O: O-Oxymoron

O-Off/On Hook


Used on switches to mean "OFF." The "ON" setting is "I."

O Band

The optical band, or window, specified by the ITU-T at a wavelength range between 1260nm and 1310nm (nanometers) for fiber optic transmission systems.

O Carrier

N-Carrier and O-Carrier ” Frequency division multiplexed analog carrier over long haul copper .


See O Band.


Operations and Maintenance.


Original Equipment Manufacturer. See OEM.


Optic to Electric conversion.


Short for Originator/Recipient in the X.400 MHS (Message Handling System).

O/R Name

A ITU (International Telegraph and Telephone Consultative Committee) term for the set of user attributes that identifies a specific MHS (Message Handling System) user . Example components are: given name, surname , ADMD (ADministrative Management Domain), country and PRMD (PRivate Management Domain), country and PRMD (PRivate Management Domain). An example of a complete O/R Address is: G=HARRY; S=NEWTON; I=HN; A=MARK400; O=PIPELINE; OUI=COMPUTER TELEPHONY; C=US.


  1. Office Automation. Nobody knows what it means. But there are many consultants out there who will tell you for the right amount of money. Actually, the early "office automation" seemed to translate into word processing for the masses. When someone discovered that word processing didn't enhance office productivity, office automation fell into disrepute.

  2. Operating Agency. An ITU (International Telecommunications Union) term. Any individual, company, corporation or governmental agency which operates a telecommunication installation intended for an international telecommunication service or capable of causing harmful interference with such a service. See also ROA.


Operations, Administration and Maintenance. See OAM.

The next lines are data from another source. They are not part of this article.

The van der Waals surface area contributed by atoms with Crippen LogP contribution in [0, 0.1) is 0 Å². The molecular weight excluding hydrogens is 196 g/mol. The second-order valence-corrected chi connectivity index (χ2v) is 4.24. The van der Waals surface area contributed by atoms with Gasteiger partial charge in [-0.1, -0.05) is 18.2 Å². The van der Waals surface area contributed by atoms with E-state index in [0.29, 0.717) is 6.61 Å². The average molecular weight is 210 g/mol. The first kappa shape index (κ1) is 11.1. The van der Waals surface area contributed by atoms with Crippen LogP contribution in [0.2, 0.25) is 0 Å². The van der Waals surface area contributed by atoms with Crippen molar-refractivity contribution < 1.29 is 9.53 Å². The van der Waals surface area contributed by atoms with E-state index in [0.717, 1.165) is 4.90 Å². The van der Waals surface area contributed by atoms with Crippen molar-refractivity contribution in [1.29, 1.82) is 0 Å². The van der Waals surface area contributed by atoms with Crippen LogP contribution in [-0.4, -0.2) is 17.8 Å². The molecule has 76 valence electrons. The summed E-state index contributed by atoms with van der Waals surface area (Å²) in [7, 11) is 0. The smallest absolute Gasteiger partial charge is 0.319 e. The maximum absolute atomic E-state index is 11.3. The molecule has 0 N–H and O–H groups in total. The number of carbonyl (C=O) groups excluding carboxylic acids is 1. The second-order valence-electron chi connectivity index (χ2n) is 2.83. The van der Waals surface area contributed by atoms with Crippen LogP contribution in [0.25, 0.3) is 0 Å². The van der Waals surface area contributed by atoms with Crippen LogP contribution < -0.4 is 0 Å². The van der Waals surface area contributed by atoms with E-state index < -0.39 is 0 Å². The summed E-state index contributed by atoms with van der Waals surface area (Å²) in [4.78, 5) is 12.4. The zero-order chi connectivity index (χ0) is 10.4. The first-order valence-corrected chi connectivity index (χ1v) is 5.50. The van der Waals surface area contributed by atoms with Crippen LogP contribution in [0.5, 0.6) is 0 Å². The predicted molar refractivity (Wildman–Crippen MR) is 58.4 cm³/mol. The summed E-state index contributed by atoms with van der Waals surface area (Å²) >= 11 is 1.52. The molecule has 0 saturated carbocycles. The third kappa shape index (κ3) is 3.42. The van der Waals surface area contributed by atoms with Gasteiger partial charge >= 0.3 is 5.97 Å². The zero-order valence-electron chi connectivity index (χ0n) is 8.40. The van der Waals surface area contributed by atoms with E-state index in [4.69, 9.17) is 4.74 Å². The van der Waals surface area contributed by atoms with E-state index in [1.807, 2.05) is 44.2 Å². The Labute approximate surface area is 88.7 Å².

Off Air Call Set Up. A wireless telecommunications term. A method of establishing a call to a mobile telephone where the radio channel is set up at the last possible moment.


Optical Add/Drop Multiplexer. Another term for ADM, which is a SONET term. See ADM and SONET.


Open Application Interface. Basically one or many openings in a telephone system that lets you link a computer to that phone system and lets the computer command the phone system to answer, delay, switch, hold etc. calls. The term is also called PHI ” as in PBX-Host-Interface. The term OAI was first used by PBX makers , NEC and InteCom. And now the term has become somewhat generic. Essentially every manufacturer of phone systems is evolving towards open application interfaces of their own. Many of these open interfaces are TSAPI-compatible and increasingly most are TAPI-compatible. See TAPI and TSAPI. According to Probe Research, there are really two separate "markets" for OAI or PHI:

First, there's Horizontal/Office Automation applications. These are applications that support business functions across organizational groups or industry verticals in inter- or intra- department business settings. Examples include voice mail, electronic mail, message centers, corporate telephone directories, automated screen-based dialing, personal productivity tools, conferencing, PBX feature enhancements, ANI interfaces, time clocks, 911 emergency service and compound image (data, text, image and voice) processing. I see these applications as all those useful, productivity-enhancing things I always wished my telephone systems would do if only they would let me program the thing. (Until OAI, all phone systems were totally closed architecture.)

Second, there's transaction applications. These are applications that support an actual business transaction ” customer service, inbound telephone order taking, outbound tele- marketing, market research, data gathering, inventory inquiry, account time billing, credit collections, locator services with or without transfer to the local dealer . These always require access to a computer database. These applications are generally complicated, time- sensitive and customized for each installation.